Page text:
When it comes to choosing the best heat lamp for chicks—or for adult chickens, if the coop gets too cold for comfort—there are a few important considerations. The first is safety. A good heating lamp will keep the brooder or coop toasty without risking overheating, burn injuries, or even a fire. Heat lamps for animals aren’t one size fits all. They should consider the unique instincts and behaviors of the livestock when it comes to the temperature and color of the heat light.
A heat lamp for chicks might not be the same as clambering under the protective wing of a mother bird, but they will definitely keep a brooder full of chicks warm and healthy for the 8 to 12 weeks it takes for the adult feathers to grow in.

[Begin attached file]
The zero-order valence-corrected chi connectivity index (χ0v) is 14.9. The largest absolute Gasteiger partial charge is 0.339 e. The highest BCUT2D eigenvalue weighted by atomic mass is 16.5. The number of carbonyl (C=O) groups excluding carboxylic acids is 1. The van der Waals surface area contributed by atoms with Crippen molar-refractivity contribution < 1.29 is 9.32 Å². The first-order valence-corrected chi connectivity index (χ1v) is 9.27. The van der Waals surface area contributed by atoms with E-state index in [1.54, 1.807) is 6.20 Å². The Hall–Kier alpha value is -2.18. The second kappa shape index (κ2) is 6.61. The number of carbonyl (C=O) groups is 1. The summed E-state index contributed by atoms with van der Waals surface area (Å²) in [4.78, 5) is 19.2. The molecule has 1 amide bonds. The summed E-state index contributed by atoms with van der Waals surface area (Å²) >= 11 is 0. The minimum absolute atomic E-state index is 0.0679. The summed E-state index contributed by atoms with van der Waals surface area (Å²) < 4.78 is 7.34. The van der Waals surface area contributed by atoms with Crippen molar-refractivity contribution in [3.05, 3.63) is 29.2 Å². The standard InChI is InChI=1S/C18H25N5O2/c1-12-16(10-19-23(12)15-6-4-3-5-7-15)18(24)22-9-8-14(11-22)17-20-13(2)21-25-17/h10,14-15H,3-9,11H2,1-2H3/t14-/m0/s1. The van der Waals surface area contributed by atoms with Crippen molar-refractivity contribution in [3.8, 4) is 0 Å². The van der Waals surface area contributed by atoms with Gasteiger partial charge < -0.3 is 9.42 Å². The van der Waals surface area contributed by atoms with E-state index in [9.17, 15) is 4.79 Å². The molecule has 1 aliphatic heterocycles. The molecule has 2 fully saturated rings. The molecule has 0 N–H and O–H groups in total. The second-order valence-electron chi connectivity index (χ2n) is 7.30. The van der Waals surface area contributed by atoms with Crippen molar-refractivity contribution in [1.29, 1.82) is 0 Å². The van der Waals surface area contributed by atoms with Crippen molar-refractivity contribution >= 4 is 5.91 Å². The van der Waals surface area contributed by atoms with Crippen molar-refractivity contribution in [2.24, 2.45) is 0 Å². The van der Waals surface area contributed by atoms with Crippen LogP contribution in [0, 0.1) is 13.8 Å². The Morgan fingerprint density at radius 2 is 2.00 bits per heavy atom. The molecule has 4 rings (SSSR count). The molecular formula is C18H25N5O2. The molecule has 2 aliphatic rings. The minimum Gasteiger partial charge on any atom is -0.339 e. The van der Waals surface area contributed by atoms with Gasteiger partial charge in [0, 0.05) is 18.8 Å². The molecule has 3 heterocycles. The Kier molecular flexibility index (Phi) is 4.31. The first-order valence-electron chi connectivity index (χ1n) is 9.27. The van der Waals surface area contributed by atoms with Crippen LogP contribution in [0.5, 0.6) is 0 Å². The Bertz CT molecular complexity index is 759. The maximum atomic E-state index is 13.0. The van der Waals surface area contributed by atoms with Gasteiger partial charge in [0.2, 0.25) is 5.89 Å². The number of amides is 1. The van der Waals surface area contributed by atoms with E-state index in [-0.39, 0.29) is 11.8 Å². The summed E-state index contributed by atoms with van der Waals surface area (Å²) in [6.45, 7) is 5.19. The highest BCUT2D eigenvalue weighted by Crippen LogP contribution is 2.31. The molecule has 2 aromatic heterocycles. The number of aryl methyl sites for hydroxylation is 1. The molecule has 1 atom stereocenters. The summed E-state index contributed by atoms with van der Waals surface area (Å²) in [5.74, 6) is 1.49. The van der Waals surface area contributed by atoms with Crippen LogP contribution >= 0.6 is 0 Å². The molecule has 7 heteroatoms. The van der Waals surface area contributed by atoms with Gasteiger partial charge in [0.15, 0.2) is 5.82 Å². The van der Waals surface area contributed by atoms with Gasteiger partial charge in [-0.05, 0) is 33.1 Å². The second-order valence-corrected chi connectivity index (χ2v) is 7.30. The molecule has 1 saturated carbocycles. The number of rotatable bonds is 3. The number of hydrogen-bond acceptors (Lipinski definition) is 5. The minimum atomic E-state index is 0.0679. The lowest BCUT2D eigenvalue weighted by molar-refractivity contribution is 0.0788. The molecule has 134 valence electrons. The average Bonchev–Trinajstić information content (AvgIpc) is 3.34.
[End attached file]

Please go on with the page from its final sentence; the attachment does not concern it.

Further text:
Without a doubt, the primary consideration when selecting the best heat lamp for chicks is safety. A simple google search quickly reveals the downside of heat lamps: people lose their barns and homes to fire every year after accidents involving heat lamps.
It’s such a serious hazard that many chicken keepers recommend staying away from heat lamps when keeping an adult flock. Adult chickens enjoy a racing 400 beats per minute pulse. All that pumping blood gives a hen a resting body temperature between 105 and 109 degrees. So long as the coop is shielded from wind and rain, fully feathered adult chickens kept in a flock do just fine in even the coldest temperatures. Worried chicken keepers can offer their birds high-calorie treats to help keep their internal warming systems firing.